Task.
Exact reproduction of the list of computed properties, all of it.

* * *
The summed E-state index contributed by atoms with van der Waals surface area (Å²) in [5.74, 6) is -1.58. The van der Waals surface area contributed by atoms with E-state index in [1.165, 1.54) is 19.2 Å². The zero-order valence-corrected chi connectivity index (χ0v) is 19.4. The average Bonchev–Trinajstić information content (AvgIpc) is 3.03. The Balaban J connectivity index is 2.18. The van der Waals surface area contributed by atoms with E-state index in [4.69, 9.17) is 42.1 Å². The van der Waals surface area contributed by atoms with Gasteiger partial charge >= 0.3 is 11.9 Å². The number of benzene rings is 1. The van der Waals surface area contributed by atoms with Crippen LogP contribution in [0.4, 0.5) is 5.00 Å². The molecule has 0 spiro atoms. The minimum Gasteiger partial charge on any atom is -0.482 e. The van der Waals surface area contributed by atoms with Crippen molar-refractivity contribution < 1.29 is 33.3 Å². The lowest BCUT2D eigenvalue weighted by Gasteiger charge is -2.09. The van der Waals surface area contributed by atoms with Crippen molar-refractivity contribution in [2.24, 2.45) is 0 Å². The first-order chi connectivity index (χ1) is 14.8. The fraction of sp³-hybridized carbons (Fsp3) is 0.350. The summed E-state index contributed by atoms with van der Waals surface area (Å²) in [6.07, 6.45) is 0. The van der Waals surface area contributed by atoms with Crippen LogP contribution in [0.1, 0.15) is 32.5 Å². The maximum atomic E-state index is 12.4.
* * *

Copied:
The summed E-state index contributed by atoms with van der Waals surface area (Å²) in [5.74, 6) is -1.58. The van der Waals surface area contributed by atoms with E-state index in [1.165, 1.54) is 19.2 Å². The zero-order valence-corrected chi connectivity index (χ0v) is 19.4. The average Bonchev–Trinajstić information content (AvgIpc) is 3.03. The Balaban J connectivity index is 2.18. The van der Waals surface area contributed by atoms with E-state index in [4.69, 9.17) is 42.1 Å². The van der Waals surface area contributed by atoms with Gasteiger partial charge >= 0.3 is 11.9 Å². The number of benzene rings is 1. The van der Waals surface area contributed by atoms with Crippen LogP contribution in [0.4, 0.5) is 5.00 Å². The molecule has 0 spiro atoms. The minimum Gasteiger partial charge on any atom is -0.482 e. The van der Waals surface area contributed by atoms with Crippen molar-refractivity contribution < 1.29 is 33.3 Å². The lowest BCUT2D eigenvalue weighted by Gasteiger charge is -2.09. The van der Waals surface area contributed by atoms with Crippen molar-refractivity contribution in [2.24, 2.45) is 0 Å². The first-order chi connectivity index (χ1) is 14.8. The fraction of sp³-hybridized carbons (Fsp3) is 0.350. The summed E-state index contributed by atoms with van der Waals surface area (Å²) in [6.07, 6.45) is 0. The van der Waals surface area contributed by atoms with Crippen LogP contribution in [0.1, 0.15) is 32.5 Å². The maximum atomic E-state index is 12.4.